• The Learning Commons is NOT about the building, or the collection or even the is more a STATE OF MIND . And it will require us to let go of a lot of what we thought libraries were about. So don’t panic, take a deep breath, and let’s explore
  • An analogy …Microsoft vs Apple … my stereotypes of both companies is somewhat out of date but the initial difference between the companies can help us to get a better idea of the Learning Commons idea. MS approach was organisation based, we KNOW what you need. Philosophy: If we build it, people will buy it. And all you need is the manual in the box. And we will provide the upgrades as and when we see fit. In contrast Apple provided help and support on demand.. They let the customer lead the way. they initiated online user groups to answer common problems. In fact they let the customer design the upgrades...think of APPS. Philosophy: If THEY help build it, they will use it. A Client Based Approach.
  • So which model is closest to our library? A little quiz...where is your it Apple or MS? Is it CLIENT BASED...or is it ORGANISATION based? Not a fixed side...but which side do you lean to? WOULD YOUR USERS AGREE? HAVE YOU ASKED THEM?
  • A commons in USA meant an open space in the middle of town where people could freely assemble to express ideas, discuss etc. (from English common area but with a more civic connotation) Yesterday I read about a 10 year old who was given the voluntary role as ‘childrens’ librarian’ in village library – how does that make you feel? Can you see yourself as the facilitator of a knowledge base comprising any number of other individuals, rather than as THE information manager?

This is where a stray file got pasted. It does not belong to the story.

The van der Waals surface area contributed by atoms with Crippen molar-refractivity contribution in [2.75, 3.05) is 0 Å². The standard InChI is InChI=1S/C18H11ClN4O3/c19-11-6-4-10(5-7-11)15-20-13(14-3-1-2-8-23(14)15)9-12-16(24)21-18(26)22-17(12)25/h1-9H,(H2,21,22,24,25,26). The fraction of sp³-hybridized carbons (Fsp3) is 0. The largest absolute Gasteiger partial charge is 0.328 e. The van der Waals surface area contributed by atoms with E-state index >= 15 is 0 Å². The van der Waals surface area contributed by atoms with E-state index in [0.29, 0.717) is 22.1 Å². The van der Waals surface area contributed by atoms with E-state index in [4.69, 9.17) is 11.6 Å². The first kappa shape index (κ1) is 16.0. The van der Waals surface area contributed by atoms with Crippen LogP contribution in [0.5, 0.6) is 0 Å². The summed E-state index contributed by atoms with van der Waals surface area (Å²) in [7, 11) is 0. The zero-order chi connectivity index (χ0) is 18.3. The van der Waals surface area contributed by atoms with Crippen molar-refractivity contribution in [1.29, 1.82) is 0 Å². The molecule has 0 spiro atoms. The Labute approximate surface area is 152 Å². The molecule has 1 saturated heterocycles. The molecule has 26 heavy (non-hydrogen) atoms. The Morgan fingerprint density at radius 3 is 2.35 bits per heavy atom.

• Why is this space more of a learning commons, and neither a library nor a classroom? This is a photo of Duston School’s Hub…winner of this year’s Library Design Award. A space that is open, comfortable, adaptable to any number of uses with plenty of space for several activities to go on at once - with break out areas for large groups, small groups, and individuals This photo shows about ¼ of the total space. Space to create, space to collaborate! The Hub has up to 100 projects per year happen in this space. I saw it transformed into 3 different functions and all the furniture was reconfigured in 15 mins by 2 people PLUS Range of resources beyond any classroom Offers support with all range of media Offers the expertise of a wide range of people All so much more than any single classroom or traditional library space could provide